Big Picture Science – A New Hope For Life In Space

by Gary Niederhoff on June 1, 2014


Big Picture Science – A New Hope For Life In Space

Alien life. A flurry of recent discoveries has shifted the odds of finding it. Scientists use the Kepler telescope to spot a planet the same size and temperature as Earth … and announce that there could be tens of billions of similar worlds, just in our galaxy!

Plus, new gravity data suggests a mammoth reservoir of water beneath the icy skin of Saturn’s moon Enceladus … and engineers are already in a race to design drills that can access the subsurface ocean of another moon, Jupiter’s Europa.

Meanwhile Congress holds hearings to assess the value of looking for life in space. Seth Shostak goes to Washington to testify. Hear what he said and whether the exciting discoveries in astrobiology have stimulated equal enthusiasm among those who hold the purse strings.

Listen to individual segments here:
Part 1: Seth Shostak – Funding Exploration
Part 2: Elisa Quintana – Kepler 186f
Part 3: Chris McKay – Life Nearby
Part 4: Victoria Siegel – Astrobiology Tech
Part 5: Cynthia Phillips – Planetary Missions

{ 1 comment… read it below or add one }

avatar Richard June 4, 2014 at 12:06 am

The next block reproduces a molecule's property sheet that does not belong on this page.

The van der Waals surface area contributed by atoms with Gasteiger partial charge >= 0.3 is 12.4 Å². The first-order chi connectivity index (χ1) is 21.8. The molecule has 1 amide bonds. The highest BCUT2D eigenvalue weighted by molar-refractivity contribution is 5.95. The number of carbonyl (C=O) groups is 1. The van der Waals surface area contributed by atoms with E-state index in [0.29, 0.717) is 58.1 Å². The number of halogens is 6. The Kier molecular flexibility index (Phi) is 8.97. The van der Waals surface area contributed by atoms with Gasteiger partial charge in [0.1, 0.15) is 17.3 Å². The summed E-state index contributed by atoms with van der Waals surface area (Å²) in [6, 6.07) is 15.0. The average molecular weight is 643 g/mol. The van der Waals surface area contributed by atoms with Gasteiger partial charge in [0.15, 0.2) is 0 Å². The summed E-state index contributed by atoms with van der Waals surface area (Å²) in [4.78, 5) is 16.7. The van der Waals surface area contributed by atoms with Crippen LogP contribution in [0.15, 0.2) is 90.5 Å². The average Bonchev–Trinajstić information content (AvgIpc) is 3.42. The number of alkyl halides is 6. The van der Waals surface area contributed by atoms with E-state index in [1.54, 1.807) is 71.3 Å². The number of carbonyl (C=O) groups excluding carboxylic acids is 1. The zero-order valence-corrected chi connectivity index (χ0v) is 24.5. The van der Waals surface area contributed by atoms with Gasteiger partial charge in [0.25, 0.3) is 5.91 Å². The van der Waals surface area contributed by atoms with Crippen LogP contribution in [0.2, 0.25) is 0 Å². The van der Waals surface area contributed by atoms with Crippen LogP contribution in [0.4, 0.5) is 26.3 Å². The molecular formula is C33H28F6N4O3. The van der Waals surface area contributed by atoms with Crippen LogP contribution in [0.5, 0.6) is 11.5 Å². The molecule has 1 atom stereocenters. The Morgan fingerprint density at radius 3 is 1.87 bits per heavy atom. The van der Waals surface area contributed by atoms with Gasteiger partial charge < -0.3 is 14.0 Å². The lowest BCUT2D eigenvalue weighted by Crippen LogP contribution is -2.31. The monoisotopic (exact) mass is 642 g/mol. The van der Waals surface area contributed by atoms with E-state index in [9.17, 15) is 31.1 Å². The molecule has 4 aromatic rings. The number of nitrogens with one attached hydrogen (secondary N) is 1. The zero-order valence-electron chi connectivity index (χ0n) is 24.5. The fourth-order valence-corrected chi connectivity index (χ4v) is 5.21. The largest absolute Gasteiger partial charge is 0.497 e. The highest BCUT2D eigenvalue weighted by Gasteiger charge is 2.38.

“In space there are countless constellations, suns and planets; we see only the suns because they give light; the planets remain invisible, for they are small and dark. There are also numberless earths circling around their suns, no worse and no less than this globe of ours. For no reasonable mind can assume that heavenly bodies that may be far more magnificent than ours would not bear upon them creatures similar or even superior to those upon our human earth.” – Giordano Bruno, 1584

“All philosophy is based on two things only: curiosity and poor eyesight; if you had better eyesight you could see perfectly well whether or not these stars are solar systems, and if you were less curious you wouldn’t care about knowing, which amounts to the same thing. the trouble is, we want to know more than what we can see.” – Bernard le Bovier de Fontenelle, Conversations on the Plurality of the Worlds, 1686

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